The effect of small dose fentanyl on the emergence characteristics of pediatric patients after sevoflurane anesthesia without surgery.

Abstract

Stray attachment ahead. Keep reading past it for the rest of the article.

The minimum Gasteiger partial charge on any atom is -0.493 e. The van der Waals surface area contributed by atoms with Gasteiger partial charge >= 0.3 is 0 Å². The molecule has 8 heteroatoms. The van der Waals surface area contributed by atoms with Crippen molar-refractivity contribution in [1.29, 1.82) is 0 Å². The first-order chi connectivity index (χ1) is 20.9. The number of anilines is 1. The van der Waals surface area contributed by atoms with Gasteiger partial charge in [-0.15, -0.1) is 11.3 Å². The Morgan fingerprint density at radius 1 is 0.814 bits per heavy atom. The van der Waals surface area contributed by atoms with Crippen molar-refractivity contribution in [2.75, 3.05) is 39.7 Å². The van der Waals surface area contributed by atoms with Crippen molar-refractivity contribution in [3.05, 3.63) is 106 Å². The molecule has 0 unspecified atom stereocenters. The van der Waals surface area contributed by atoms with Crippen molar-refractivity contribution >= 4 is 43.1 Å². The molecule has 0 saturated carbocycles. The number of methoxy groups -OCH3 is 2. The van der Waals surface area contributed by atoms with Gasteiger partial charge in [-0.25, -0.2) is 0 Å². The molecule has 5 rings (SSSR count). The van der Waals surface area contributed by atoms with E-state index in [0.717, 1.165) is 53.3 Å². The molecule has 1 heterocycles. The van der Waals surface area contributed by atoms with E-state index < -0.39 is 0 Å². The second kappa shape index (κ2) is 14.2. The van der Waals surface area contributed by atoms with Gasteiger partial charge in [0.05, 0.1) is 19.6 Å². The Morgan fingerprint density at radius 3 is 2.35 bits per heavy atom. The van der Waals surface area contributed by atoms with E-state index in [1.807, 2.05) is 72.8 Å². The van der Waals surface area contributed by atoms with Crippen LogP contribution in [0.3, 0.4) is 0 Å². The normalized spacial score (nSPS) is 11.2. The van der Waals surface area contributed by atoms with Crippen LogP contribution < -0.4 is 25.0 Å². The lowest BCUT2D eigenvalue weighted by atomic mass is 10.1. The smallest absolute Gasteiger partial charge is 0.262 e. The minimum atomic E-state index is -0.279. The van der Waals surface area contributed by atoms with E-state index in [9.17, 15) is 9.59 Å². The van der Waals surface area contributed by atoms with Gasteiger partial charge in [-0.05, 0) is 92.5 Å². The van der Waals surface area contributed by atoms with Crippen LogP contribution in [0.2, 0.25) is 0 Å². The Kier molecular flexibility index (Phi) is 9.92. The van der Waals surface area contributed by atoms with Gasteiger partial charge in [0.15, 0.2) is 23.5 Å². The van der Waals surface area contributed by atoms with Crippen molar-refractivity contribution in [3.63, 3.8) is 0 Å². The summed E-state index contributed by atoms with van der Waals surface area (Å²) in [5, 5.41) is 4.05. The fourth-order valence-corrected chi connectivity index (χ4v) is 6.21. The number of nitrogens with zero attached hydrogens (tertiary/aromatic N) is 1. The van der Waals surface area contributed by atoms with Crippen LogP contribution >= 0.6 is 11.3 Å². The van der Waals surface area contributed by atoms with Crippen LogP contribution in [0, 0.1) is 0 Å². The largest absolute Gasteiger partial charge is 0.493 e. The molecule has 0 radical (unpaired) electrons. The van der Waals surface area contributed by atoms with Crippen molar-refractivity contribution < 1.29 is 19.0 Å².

UNLABELLED We designed this study to measure the effect of a small dose of IV fentanyl on the emergence characteristics of pediatric patients undergoing sevoflurane anesthesia without any surgical intervention. Thirty-two ASA physical status I or II pediatric outpatients receiving sevoflurane anesthesia for magnetic resonance imaging scans were enrolled and assigned in a random and double-blinded manner to receive either placebo (saline) or 1 micro g/kg IV fentanyl 10 min before discontinuation of their anesthetic. The primary outcome measure was the percentage of patients with emergence agitation. We also evaluated the duration of agitation and time to meet hospital discharge criteria. Patients who received fentanyl had a decreased incidence of agitation (12% versus 56%) when compared with placebo. There was no significant difference in time to meet hospital discharge criteria. We conclude that the addition of a small dose of fentanyl to inhaled sevoflurane anesthesia decreases the incidence of emergence agitation independent of pain control effects. IMPLICATIONS The addition of a small dose of fentanyl given to patients undergoing nonsurgical sevoflurane anesthesia resulted in a significant decrease in emergence agitation in a prospective, randomized, and controlled trial involving pediatric patients.

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